A Lump

I learned a new word on Friday. As some may have noticed, I have been having fun learning new words lately (look here and here, for instance). My doctor recently taught me an entirely new word I had never heard before and briefly explained it before setting up another appointment, this coming Wednesday, with a surgeon. (Janet did some more research once I phoned her with my report of what happened at the doctorʼs and passed an informative link onto me.) So, as you are probably wondering, was it somehow a bad word?

Thursday night, as we were getting ready to take showers and head for bed, I realized I had never shown Janet a huge scrape that (I think) I acquired backing into the big forsythia while mowing. So I stripped off my shirt (thanks to the wonderfully cool weather during that mid/later part of the week, not a sleeveless), to reveal the moderately large red welt. She never even saw it.

Suddenly, she gasped. “You have a big lump on your back!” And being Janet, she swung me around to give herself a better look, palpitating at the bump and making me realize I did kind of feel something on the lower end of my left scapula.

I twisted out of her grip to wrack myself around and get a glimpse of my own back in the big bathroom mirror upstairs (where she was shedding her contact lenses and doing whatever all it is she does before hopping into the shower). And indeed, I could see this long, narrow lump, maybe a couple of inches in length and over an inch wide. Of course right then, it looked huge to me.

Naturally, although neither one of us said it, our first thoughts were grim. And we havenʼt even watched an episode of The Big C. From her manipulations, I could tell that the bump wasnʼt real hard, actually kind of soft, maybe even temporarily malleable. Was that a good sign or a negative one? And now that she had palpitated the lump, it kind of ached squishily down there on the bottom of my shoulder blade. I felt/imagined the ache right through my shower and lying down in bed, where we decided (or I got told) that I should visit the doctor first thing on Friday (actually, Janet imagined me calling to see about an appointment, but I, knowing our doctors take walk-ins, knew I would head down right at 8:00 a.m. to see if our personal doctor was in).

A few years ago, maybe almost ten or more now, we elected to change medical offices here in town, partly because we werenʼt thrilled with the billing system at our former physicians (they somehow could never code the service correctly to get insurance to pay for the costs — of course, the schoolʼs insurance company pretty much had a policy of turning down any claim at least once to see if they could avoid paying their just cost by tricking us poor patients into forking out the dough ourselves). Partly because we had gotten a little concerned that we werenʼt being considered as seriously as we would have liked, even though it was that doctor that got me onto Lipitor for my skyrocketing cholesterol. And partly because we decided to become patients of a friend of ours, whom we had originally met when I had cast him in the Peace Pipe Players production of My Fair Lady and then, when a major actor backed out almost immediately, advanced him into a sizable role (not Professor Higgins) and with whom we have become great friends over the years.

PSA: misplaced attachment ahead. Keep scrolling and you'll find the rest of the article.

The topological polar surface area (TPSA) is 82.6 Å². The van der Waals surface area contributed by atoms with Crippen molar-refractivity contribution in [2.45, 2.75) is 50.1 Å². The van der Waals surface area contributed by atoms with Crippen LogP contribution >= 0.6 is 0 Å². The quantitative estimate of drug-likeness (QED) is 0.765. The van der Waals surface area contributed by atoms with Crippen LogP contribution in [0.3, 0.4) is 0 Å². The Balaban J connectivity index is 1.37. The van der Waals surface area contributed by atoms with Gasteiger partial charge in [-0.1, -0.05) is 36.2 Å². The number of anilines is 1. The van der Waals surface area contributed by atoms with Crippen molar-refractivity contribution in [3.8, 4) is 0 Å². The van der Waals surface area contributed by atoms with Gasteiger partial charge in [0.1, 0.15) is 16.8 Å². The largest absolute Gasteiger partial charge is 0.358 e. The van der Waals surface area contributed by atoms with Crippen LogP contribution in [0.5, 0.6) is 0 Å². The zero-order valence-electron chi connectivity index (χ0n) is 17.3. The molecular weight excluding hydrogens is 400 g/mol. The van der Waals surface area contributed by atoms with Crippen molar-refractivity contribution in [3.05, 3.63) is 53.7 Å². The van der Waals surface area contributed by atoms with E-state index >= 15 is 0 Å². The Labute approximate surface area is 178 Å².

So we switched, and the change has been very good, although I wasnʼt sure how he would feel about (or was going to tell me about) whatever dire condition the lump indicated.

I arose with the alarms on Friday morning to take my run, considering that it might be my last cool one for a few days and maybe, depending on what this lump was, my last one at all. All the possible difficulties, horrors and complications of this medical abnormality ran though my head as I pounded my heavy way around town. I didnʼt even notice the heaviness or ache I had imagined from Thursday evening (although I did feel it after my shower). Over breakfast, Janet figured out that I was going in person that morning and agreed that was the best plan, asking me to call her as soon as the appointment (well, not really an appointment, as I would be a walk-in unwell patient — so “session with the doctor”) ended, with whatever kind of news I had received. We got her off to work, and I got on the computer to check e-mail and Facebook for twenty to thirty minutes and then changed into not-at-home clothes to walk down the hill to the doctorʼs.

I got set up at the desk and sat down in the waiting area, pulling out my big red notebook from the big back pocket of the vest and starting to write some more about Søren and Judah. Five sentences later, a nurse called my name. We went into the back by the examination rooms, where she took my weight and conducted me into the chamber for blood pressure (which was excellent — 117/74 — and notice that I did not tell you the weight) and the announcement of what had brought me in today… a strange lump on my back. She nodded and smiled and told me that the doctor would be in directly. Once she left me with the door closed, I got out the notebook again, but I had no words to set down before our friend and doctor arrived.

Being who he is, he started off mock-chastising me for not inviting him to an imaginary party on our new driveway to inscribe names in the wet concrete (which would have been an abomination to The Lovely One). He really felt left out, he laughed. And told me more than once to be sure to let Janet know he was angry not to have been invited. (A good laugh was had by all.)

And then he added, “So you have a lump on your back, huh? I guess I had better take a look.”

We have reached a thousand words, so I guess (evil laugh inserted here), youʼll all have to wait for tomorrow to find out the diagnosis and learn my new word.

©2010 John Randolph Burrow, Magickal Monkey Enterprises, Ltd, S.A.

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